The UK's Ministry of Defence situation report this morning continues a now familiar tale of stagnation and Russian reverses: "In the last 24 hours there has been no significant change to Russian Forces dispositions in occupied Ukraine. Ongoing logistical shortages have been compounded by a continued lack of momentum and morale amongst the Russian military, and aggressive fighting by the Ukrainians. Russia has gained most ground in the south in the vicinity of Mariupol where heavy fighting continues as Russia attempts to capture the port."
Cyber operations in the hybrid war.
The largest Russian cyber operation of the hybrid war so far still seems to be interference with Viasat ground stations, now pretty clearly attributed to Russia's GRU military intelligence service. There was some spillover of this attack into neighboring countries.
Other parties, not directly involved, have stepped up cyberespionage during Russia's war against Ukraine, as they might be expected to do in any period of crisis and heightened tension. Chinese attempts against NATO networks, for example, are said to have risen by 116% since Russia invaded its neighbor.
C3 and electronic warfare.
Russian failure to execute the widely expected, intense cyberattacks is joined by another small mystery: why hasn't Russian electronic warfare, particularly jamming, been more in evidence? Breaking Defense reports that Ukrainian command, control, and communications have gone largely undisrupted. Why that's so isn't entirely clear, but the matter is less mysterious than Russia's failure to engage in widespread cyberattacks against Ukrainian infrastructure. Among the possible reasons (which aren't mutually exclusive) for a lack of jamming are:
- Concern that jamming Ukrainian comms would also interfere with Russian comms. Both armies use common or adjacent portions of the electromagnetic spectrum, and jamming must be highly directional to avoid interfering with one's own forces. Such directional jamming might not be feasible when opposing forces interpenetrate one another to the extent seen in Ukraine.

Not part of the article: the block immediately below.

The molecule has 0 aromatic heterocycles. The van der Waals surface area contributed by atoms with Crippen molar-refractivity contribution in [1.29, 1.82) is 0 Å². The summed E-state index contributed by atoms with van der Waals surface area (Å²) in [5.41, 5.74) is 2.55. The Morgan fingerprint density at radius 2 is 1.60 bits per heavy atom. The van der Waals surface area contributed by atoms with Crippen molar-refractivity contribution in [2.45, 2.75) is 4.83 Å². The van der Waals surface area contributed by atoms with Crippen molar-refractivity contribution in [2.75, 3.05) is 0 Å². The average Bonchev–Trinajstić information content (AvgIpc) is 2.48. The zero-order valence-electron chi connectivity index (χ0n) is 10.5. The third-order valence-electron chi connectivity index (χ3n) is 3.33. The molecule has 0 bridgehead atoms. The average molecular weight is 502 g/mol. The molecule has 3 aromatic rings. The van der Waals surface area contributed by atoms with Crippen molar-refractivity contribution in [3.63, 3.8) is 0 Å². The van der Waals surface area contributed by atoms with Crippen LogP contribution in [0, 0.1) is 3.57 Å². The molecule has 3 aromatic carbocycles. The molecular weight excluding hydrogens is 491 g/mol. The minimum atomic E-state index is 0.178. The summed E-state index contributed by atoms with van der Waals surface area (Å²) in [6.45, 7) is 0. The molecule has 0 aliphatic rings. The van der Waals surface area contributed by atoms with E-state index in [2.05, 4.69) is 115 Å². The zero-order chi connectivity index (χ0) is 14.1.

- The related difficulty of interfering with cellular communications when both sides use them.
- A desire to continue to monitor enemy communications because intercepting them is yielding valuable intelligence.
- The resistance of some Ukrainian tactical communications to jamming. Some of the sources Breaking Defense talked to think that Ukraine may have received enough jam-resistant radios from the West to give Russian electronic warfare units difficulties.
- Finally, simple combat failure. This seems unlikely, since Russian electronic warfare capabilities have for decades been highly regarded, but it's a possibility, especially given the extent of the combat failures on display elsewhere.
In a related problem, Russian units are apparently making extensive use of insecure tactical communications, and that use, the Washington Post reports, has enabled Ukrainian forces to collect against and target Russian formations.
Preparing for the spread of cyberattacks.